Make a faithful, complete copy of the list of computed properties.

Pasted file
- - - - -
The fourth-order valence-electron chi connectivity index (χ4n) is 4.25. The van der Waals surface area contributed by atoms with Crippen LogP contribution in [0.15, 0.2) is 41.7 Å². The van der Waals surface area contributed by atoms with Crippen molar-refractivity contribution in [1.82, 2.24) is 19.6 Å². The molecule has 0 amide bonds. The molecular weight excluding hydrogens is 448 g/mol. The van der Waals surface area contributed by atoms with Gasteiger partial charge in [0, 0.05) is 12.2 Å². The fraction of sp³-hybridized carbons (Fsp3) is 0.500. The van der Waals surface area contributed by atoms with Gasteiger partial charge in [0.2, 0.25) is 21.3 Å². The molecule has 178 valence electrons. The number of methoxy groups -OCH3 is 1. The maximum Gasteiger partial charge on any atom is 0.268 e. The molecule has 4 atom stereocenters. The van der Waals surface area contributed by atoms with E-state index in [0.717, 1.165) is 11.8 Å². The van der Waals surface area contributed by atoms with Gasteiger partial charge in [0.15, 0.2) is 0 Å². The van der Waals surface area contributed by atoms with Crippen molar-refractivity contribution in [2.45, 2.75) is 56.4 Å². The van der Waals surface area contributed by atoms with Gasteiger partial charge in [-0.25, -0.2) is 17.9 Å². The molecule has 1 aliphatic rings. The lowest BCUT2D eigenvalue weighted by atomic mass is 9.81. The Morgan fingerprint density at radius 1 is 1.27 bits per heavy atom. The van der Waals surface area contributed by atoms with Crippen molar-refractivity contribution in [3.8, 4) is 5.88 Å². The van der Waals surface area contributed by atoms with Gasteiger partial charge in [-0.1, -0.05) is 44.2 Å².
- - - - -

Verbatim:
The fourth-order valence-electron chi connectivity index (χ4n) is 4.25. The van der Waals surface area contributed by atoms with Crippen LogP contribution in [0.15, 0.2) is 41.7 Å². The van der Waals surface area contributed by atoms with Crippen molar-refractivity contribution in [1.82, 2.24) is 19.6 Å². The molecule has 0 amide bonds. The molecular weight excluding hydrogens is 448 g/mol. The van der Waals surface area contributed by atoms with Gasteiger partial charge in [0, 0.05) is 12.2 Å². The fraction of sp³-hybridized carbons (Fsp3) is 0.500. The van der Waals surface area contributed by atoms with Gasteiger partial charge in [0.2, 0.25) is 21.3 Å². The molecule has 178 valence electrons. The number of methoxy groups -OCH3 is 1. The maximum Gasteiger partial charge on any atom is 0.268 e. The molecule has 4 atom stereocenters. The van der Waals surface area contributed by atoms with E-state index in [0.717, 1.165) is 11.8 Å². The van der Waals surface area contributed by atoms with Gasteiger partial charge in [0.15, 0.2) is 0 Å². The van der Waals surface area contributed by atoms with Crippen molar-refractivity contribution in [2.45, 2.75) is 56.4 Å². The van der Waals surface area contributed by atoms with Gasteiger partial charge in [-0.25, -0.2) is 17.9 Å². The molecule has 1 aliphatic rings. The lowest BCUT2D eigenvalue weighted by atomic mass is 9.81. The Morgan fingerprint density at radius 1 is 1.27 bits per heavy atom. The van der Waals surface area contributed by atoms with Crippen molar-refractivity contribution in [3.8, 4) is 5.88 Å². The van der Waals surface area contributed by atoms with Gasteiger partial charge in [-0.1, -0.05) is 44.2 Å².